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Italian city bans foreign flavors


Magictofu
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I just read an intriguing article about the city of Lucca in Tuscany which declared a ban on non-Italian restaurants in its historical center. It can be found here.

The walled, medieval bastion of Lucca, in the heart of Tuscany, wants no more of the kebab shops and Chinese restaurants that have sprung up along the cobbled streets of its centro storico, or historic center.

Lucca, a tourist hot spot that lies 40 miles from Florence, has declared a ban on the opening of any more "ethnic" food outlets in what it says is a campaign to preserve authentic Italian – or more specifically, Tuscan – culinary traditions.

I understand the rationale to preserve a place based culinary culture in the same way that I understand the preservation of historical neighborhoods and buildings. I even believe that the two can go hand in hand in a small section of a city (e.g. Lucca's historical center). On the other hand, the idea of legislating these things is slightly repulsive to the other side of my brain and I would probably turn to activism if such a ban were to affect a whole city.

What do other eGulleters think about this idea?

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There is a lot more to this issue than most mainstream international press has covered thus far. This has everything to do with the consequences of unsustainable development-tourism. Some communities are learning by their own mistakes or the mistakes of others and attempting to curb the destruction of their cultural-natural heritage before it's too late. Unfortunately, it is too late for many communities across the globe.

Granted, the public authorities in this particular case may not be handling this as best as they could. This could be due to lack of training in implementing sustainable tourism programs and conveying the reasons for these crucial decisions. But they are responding to their citizens' requests. People who do not live in Lucca and are not informed of the whole situation are in no position to offer suggestions or opinions on this matter. Unfortunately, many have already (with a very pro-globalization stance) and they might be the first to complain that they cannot find gelato in Italy any more.

Cultural-natural heritage preservation is crucial in many places around the world (including Italy) where a large percentage of the population is involved in artisan food production and tourism to support themselves. Last I checked, 1 in 9 citizens of Italy are employed in the tourism industry. That does not include the many businesses that rely almost solely on tourism to make a living. If they wait until their regions are paved over by natural-resource-sucking generic resort hotels and their historic sites are obstructed by KFC billboards and McD arches, it's too late.

Once communities allow globalization to wipe out the very thing that makes them distinctive, they risk becoming prisoners in their own *popular destination* which will no longer be livable or enticing to visitors. People need to be much more aware of the consequences of their travel choices, expectations and uninformed opinions of *foreign lifestyles.* Otherwise, they should simply visit Vegas or Orlando and let the rest of the world population live as they choose.

For info on sustainable/responsible tourism, see for starters:

Sustainable Travel International, ECOCLUB.com, National Geographic Adventure's Blog entitled *Beyond Green Travel.*

Nikki Rose

Founder and Director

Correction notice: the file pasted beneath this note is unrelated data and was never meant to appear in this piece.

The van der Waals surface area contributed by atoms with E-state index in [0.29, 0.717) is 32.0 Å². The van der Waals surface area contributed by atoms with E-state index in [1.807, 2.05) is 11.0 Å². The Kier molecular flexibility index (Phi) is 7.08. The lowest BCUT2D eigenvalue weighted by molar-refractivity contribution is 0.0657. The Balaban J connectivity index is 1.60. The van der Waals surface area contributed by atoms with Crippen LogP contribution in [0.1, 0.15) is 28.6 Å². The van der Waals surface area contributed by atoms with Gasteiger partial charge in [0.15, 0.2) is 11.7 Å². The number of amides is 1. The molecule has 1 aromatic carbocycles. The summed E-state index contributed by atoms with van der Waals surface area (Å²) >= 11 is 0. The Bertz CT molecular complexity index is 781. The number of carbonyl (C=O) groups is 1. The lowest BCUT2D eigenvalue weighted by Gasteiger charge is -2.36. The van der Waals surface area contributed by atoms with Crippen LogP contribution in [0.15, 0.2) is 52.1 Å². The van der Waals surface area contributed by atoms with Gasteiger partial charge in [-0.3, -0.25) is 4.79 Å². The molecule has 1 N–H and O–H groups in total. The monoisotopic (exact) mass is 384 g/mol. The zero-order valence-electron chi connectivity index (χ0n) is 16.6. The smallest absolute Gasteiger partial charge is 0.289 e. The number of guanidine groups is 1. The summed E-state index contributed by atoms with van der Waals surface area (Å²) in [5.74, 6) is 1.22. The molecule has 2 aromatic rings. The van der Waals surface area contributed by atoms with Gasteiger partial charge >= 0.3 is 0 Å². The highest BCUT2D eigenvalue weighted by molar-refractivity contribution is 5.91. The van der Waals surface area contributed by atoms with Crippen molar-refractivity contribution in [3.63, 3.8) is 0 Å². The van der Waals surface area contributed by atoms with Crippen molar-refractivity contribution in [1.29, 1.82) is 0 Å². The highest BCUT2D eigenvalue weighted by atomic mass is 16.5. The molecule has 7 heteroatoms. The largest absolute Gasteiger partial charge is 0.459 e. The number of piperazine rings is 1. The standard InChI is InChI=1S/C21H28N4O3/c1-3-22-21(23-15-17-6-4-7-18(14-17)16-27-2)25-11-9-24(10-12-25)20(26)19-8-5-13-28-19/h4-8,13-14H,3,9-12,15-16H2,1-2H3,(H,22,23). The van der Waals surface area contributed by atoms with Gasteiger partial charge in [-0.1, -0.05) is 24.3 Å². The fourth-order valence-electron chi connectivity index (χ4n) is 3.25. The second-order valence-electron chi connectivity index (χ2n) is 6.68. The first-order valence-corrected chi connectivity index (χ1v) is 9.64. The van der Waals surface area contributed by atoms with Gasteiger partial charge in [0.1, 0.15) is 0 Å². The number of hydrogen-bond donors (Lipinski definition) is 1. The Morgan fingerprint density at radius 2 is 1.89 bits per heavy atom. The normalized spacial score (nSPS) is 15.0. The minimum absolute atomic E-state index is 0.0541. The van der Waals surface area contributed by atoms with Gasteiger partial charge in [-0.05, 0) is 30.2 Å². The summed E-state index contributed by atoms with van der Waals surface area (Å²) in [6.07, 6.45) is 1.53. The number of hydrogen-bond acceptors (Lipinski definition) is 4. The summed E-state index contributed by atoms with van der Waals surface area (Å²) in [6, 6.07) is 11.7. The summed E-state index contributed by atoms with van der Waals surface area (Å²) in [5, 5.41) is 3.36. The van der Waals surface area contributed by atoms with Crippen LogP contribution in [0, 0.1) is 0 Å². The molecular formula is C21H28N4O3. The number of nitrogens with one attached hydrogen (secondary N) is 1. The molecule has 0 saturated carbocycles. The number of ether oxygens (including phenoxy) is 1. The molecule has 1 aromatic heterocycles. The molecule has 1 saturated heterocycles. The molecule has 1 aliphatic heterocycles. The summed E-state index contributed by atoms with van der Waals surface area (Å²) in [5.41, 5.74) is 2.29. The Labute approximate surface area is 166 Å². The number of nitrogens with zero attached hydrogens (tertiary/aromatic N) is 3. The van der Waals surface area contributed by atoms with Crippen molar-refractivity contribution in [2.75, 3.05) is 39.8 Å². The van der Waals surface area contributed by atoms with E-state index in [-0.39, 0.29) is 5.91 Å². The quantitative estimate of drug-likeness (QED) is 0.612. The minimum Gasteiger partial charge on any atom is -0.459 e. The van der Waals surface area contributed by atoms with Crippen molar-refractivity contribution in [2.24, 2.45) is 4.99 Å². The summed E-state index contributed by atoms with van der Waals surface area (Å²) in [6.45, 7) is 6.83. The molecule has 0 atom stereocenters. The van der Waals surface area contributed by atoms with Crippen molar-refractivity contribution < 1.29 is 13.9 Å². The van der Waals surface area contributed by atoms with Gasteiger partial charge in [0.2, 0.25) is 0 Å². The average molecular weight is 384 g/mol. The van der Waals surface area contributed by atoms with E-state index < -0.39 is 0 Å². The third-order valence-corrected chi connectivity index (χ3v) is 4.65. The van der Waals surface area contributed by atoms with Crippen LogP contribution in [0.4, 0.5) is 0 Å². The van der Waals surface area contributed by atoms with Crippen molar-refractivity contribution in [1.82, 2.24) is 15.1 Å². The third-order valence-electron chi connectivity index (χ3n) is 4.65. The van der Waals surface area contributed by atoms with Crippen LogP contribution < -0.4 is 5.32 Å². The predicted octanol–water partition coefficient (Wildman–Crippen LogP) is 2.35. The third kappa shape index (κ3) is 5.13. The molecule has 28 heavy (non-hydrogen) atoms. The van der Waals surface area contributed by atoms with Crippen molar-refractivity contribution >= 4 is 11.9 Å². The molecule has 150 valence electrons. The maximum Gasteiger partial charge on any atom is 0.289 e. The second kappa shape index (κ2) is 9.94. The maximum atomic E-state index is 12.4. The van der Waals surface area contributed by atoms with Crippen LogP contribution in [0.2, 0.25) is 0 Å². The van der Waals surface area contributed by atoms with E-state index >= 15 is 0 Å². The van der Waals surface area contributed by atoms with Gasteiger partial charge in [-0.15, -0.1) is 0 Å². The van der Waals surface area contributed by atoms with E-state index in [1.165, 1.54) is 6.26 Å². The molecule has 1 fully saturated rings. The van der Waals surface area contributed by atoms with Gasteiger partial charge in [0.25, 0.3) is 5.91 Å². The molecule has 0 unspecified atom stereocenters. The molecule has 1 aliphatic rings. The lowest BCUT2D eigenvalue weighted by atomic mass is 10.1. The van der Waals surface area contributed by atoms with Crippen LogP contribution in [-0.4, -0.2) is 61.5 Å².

Crete's Culinary Sanctuaries

Eco-Agritourism Network

www.cookingincrete.com

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I do agree with Nikki Rose on many things and we probably need to stress that the ban is limited to the historical center of the city and not to the municipality as a whole.

There are other policy tools that can be used however such as tax exemption for certain types of culturally significant institutions (old or new), by-laws on advertizing, acreditation systems with associated publicity, etc.

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As one dealing with the preservation of ethnic foods I can understand the reasons behind the ban but I still think it is wrong. Food is not only about preservation but it is also very political and even a discussion over the origin of Baklava can turn pretty ugly. In my opinion, this is going to backfire and will not achieve it's longtime goal. Another method should be used, incentives perhaps, advertisment, public awareness campaign, but not a ban. I wonder how such a ban would go down in another city, like Jerusalem or Paris, there will be tires burning I am sure (if there are not already).

Edited by melamed (log)

Cheers, Sarah

http://sarahmelamed.com/

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To quote 'MagicTofu'

" we probably need to stress that the ban is limited to the historical center of the city and not to the municipality as a whole. "

Let me comment on this note.

About 30 or more years ago MacDonalds opened a Restaurant in Freiburg, Schwarzwald (Black Forest) Germany. Right downtown City Center, and no less in a historically protected edifice. The building actually being one of the last remaining city wall towers from medieval times. Since the ground/street floor of this tower had been used for many years for commercial businesses no objection by city fathers nor the public.

But, here is the big BUT: " NO ARCHES on the tower itself " only a small sign in it's typical red and yellow pointing to the entrance.

Peter
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I'm conflicted on this one. I would personally draw the line at fast food and convenience establishments, but disallowing anything that isn't explicitly Italian? Sounds like it's going too far. However, I do understand that there's importance and value to preserving Tuscan heritage foods, but would a high-quality Thai restaurant (for example) really have a deleterious effect on these traditions?